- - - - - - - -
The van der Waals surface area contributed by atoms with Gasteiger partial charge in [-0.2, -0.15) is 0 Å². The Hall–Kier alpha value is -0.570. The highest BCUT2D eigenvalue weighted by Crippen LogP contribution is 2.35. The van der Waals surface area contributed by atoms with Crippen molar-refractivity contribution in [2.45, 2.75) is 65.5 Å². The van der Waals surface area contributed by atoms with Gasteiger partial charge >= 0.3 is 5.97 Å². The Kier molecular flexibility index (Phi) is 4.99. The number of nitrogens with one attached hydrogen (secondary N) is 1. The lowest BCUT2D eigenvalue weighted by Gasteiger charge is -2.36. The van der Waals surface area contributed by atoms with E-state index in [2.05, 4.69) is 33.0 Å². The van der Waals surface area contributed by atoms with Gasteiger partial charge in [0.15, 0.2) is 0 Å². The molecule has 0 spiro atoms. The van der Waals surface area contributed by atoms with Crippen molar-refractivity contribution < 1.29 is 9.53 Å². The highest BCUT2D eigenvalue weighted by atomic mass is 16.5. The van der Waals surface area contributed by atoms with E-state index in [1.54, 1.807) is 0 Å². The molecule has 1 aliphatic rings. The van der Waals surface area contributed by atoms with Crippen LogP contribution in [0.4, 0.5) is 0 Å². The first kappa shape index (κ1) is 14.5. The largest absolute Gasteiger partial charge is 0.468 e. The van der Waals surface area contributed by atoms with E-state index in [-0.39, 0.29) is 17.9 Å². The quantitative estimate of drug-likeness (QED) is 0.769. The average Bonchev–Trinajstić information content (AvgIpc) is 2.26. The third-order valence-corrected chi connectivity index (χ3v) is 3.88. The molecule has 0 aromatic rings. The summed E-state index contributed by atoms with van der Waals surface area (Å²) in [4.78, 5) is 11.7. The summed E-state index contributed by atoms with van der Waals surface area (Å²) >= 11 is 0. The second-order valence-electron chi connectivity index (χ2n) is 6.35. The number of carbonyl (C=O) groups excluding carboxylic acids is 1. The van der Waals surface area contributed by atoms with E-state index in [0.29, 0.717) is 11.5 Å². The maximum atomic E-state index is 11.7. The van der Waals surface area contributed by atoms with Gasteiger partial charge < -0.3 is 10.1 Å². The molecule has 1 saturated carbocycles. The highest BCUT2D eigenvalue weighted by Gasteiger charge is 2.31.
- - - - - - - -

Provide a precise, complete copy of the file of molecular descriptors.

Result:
The van der Waals surface area contributed by atoms with Gasteiger partial charge in [-0.2, -0.15) is 0 Å². The Hall–Kier alpha value is -0.570. The highest BCUT2D eigenvalue weighted by Crippen LogP contribution is 2.35. The van der Waals surface area contributed by atoms with Crippen molar-refractivity contribution in [2.45, 2.75) is 65.5 Å². The van der Waals surface area contributed by atoms with Gasteiger partial charge >= 0.3 is 5.97 Å². The Kier molecular flexibility index (Phi) is 4.99. The number of nitrogens with one attached hydrogen (secondary N) is 1. The lowest BCUT2D eigenvalue weighted by Gasteiger charge is -2.36. The van der Waals surface area contributed by atoms with E-state index in [2.05, 4.69) is 33.0 Å². The van der Waals surface area contributed by atoms with Gasteiger partial charge in [0.15, 0.2) is 0 Å². The molecule has 0 spiro atoms. The van der Waals surface area contributed by atoms with Crippen molar-refractivity contribution < 1.29 is 9.53 Å². The highest BCUT2D eigenvalue weighted by atomic mass is 16.5. The van der Waals surface area contributed by atoms with E-state index in [1.54, 1.807) is 0 Å². The molecule has 1 aliphatic rings. The van der Waals surface area contributed by atoms with Crippen LogP contribution in [0.4, 0.5) is 0 Å². The first kappa shape index (κ1) is 14.5. The largest absolute Gasteiger partial charge is 0.468 e. The van der Waals surface area contributed by atoms with E-state index in [-0.39, 0.29) is 17.9 Å². The quantitative estimate of drug-likeness (QED) is 0.769. The average Bonchev–Trinajstić information content (AvgIpc) is 2.26. The third-order valence-corrected chi connectivity index (χ3v) is 3.88. The molecule has 0 aromatic rings. The summed E-state index contributed by atoms with van der Waals surface area (Å²) in [4.78, 5) is 11.7. The summed E-state index contributed by atoms with van der Waals surface area (Å²) >= 11 is 0. The second-order valence-electron chi connectivity index (χ2n) is 6.35. The number of carbonyl (C=O) groups excluding carboxylic acids is 1. The van der Waals surface area contributed by atoms with E-state index in [0.29, 0.717) is 11.5 Å². The maximum atomic E-state index is 11.7. The van der Waals surface area contributed by atoms with Gasteiger partial charge < -0.3 is 10.1 Å². The molecule has 1 saturated carbocycles. The highest BCUT2D eigenvalue weighted by Gasteiger charge is 2.31.